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I would just like someone to confirm my understanding or if I'm missing something.

The definition of a markov process says the next step depends on the current state only and no past states. So, let's say we had a state space of a,b,c,d and we go from a->b->c->d. That means that the transition to d could only depend on the fact that we were in c.

However, is it true that you could just make the model more complex and kind of "get around" this limitation? In other words, if your state space were now aa, ab, ac, ad, ba, bb, bc, bd, ca, cb, cc, cd, da, db, dc, dd, meaning that your new state space becomes the previous state combined with the current state, then the above transition would be *a->ab->bc->cd and so the transition to cd (equivalent in the previous model to d) is now "dependent" on a state which, if modeled differently, is a previous state (I refer to it as a sub-state below).

Am I correct in that one can make it "depend on previous states (sub-state)" (I know technically it doesn't in the new model since the sub-state is no longer a real state) maintain the markov property by expanding the state space as I did? So, one could in effect create a markov process that could depend on any number of previous sub-states.

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up vote 15 down vote accepted

Technically, both the processes you describe are markov chains. The difference is that the first one is a first order markov chain whereas the second one is a second order markov chain. And yes, you can transform a second order markov chain to a first order markov chain by a suitable change in state space definition. Let me explain via an example.

Suppose that we want to model the weather as a stochastic process and suppose that on any given day the weather can be rainy, sunny or cloudy. Let $W_t$ be the weather in any particular day and let us denote the possible states by the symbols $R$ (for rainy), $S$ for (sunny) and $C$ (for cloudy).

First Order Markov Chain

$P(W_t = w | W_{t-1}, W_{t-2},W_{t-3} ..) = P(W_t = w | W_{t-1})$

Second Order Markov Chain

$P(W_t = w | W_{t-1}, W_{t-2},W_{t-3} ..) = P(W_t = w | W_{t-1},W_{t-2})$

The second order markov chain can be transformed into a first order markov chain be re-defining the state space as follows. Define:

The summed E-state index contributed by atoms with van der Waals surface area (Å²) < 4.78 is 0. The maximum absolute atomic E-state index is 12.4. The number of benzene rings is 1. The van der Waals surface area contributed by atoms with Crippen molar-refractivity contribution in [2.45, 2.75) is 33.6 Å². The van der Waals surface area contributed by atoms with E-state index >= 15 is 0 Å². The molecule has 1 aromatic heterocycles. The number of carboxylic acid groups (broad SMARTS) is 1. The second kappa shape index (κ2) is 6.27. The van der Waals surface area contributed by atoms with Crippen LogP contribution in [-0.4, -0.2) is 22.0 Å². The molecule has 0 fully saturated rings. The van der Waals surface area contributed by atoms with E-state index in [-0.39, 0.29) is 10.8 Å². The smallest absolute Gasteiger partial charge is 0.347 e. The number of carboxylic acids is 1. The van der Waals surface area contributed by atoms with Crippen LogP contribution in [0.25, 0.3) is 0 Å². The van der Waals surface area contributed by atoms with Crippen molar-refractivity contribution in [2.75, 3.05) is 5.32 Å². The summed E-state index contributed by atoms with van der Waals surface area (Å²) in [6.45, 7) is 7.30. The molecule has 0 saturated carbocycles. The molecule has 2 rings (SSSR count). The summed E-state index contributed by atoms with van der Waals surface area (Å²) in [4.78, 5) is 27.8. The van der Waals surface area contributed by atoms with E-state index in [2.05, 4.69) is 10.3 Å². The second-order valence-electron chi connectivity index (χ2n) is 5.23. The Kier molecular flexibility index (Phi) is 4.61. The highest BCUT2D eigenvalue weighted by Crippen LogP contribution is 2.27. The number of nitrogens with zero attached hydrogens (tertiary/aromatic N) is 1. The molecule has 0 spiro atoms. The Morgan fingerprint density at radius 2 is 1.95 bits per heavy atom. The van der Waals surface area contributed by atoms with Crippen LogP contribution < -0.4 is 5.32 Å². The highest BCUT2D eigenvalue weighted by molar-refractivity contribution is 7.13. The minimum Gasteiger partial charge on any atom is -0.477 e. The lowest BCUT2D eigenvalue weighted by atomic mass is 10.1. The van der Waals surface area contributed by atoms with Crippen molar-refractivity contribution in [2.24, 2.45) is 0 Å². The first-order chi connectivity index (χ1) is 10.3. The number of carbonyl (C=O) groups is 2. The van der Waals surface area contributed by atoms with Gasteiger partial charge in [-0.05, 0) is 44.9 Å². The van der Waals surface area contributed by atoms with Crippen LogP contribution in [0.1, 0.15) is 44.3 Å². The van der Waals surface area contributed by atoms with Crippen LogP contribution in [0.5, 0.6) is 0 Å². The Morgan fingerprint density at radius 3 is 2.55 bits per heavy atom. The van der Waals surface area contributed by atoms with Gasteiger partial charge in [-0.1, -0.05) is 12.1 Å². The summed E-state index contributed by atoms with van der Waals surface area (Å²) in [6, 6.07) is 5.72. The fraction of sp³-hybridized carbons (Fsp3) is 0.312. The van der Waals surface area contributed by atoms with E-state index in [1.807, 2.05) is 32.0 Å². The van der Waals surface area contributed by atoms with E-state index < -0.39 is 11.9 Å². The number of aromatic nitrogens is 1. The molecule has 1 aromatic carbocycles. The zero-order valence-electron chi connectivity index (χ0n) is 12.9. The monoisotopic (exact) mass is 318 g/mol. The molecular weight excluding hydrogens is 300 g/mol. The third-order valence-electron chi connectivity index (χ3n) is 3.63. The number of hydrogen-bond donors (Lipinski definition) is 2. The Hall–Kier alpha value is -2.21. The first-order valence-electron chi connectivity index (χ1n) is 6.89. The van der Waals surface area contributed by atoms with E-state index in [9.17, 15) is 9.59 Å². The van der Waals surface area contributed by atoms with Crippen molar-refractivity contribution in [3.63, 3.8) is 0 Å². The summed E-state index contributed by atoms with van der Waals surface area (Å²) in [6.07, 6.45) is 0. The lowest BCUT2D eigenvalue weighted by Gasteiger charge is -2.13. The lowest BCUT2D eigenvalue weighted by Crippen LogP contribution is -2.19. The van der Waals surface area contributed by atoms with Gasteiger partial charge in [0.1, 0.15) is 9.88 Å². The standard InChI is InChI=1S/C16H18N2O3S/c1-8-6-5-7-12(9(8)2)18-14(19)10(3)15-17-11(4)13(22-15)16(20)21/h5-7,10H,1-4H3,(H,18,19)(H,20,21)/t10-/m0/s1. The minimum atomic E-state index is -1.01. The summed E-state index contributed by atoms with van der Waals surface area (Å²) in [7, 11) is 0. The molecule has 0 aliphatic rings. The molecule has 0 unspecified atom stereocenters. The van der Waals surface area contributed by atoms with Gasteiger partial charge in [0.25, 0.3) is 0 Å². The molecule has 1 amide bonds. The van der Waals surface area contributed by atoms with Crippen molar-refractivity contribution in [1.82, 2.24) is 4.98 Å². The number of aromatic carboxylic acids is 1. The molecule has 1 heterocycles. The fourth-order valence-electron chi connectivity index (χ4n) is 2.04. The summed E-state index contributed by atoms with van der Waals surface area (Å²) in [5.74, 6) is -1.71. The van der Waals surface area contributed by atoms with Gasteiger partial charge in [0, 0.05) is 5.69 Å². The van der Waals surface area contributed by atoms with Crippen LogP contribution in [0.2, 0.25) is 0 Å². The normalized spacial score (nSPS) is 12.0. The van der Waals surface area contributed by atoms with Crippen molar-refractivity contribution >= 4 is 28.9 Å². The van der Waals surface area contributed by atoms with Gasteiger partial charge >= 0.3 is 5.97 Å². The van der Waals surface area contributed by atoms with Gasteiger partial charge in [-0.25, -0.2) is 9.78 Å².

$Z_{t-1,t}$ as the weather on two consecutive days.

In other words, the state space can take one of the following values: $RR$, $RC$, $RS$, $CR$, $CC$, $CS$, $SR$, $SC$ and $SS$. With this re-defined state space we have the following:

$P(Z_{t-1,t} = z_{t-1,t} | Z_{t-2,t-1}, Z_{t-3,t-2}, ..) = P(Z_{t-1,t} = z_{t-1,t} | Z_{t-2,t-1})$

The above is clearly a first order markov chain on the re-defined state space. The one difference from the second order markov chain is that your redefined markov chain needs to be specified with two initial starting states i.e., the chain must be started with some assumptions about the weather on day 1 and on day 2.

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excellent: +1 for the details – user603 Sep 8 '10 at 2:30

The definition of a markov process says the next step depends on the current state only and no past states.

That is the Markov property and it defines a first order MC, which is very tractable mathematically and quite easy to present/explain. Of course you could have $n^{th}$ order MC (where the next state depends on the current and the past $n-1$ states) as well as variable order MCs (when the length of the memory is fixed but depends on the previous state).

$n^{th}$ order MCs retain the explicit formulation for the distribution of the stationary state, but as you pointed out, the size of the state matrix growths with $n$ such that an unrestricted $n^{th}$ order MC with $k$ states has $O(k^{2n})$ entry in its state matrix.

You may want to have a look at recent papers such as Higher-order multivariate Markov chains and their applications as this field is advancing quiet fast.

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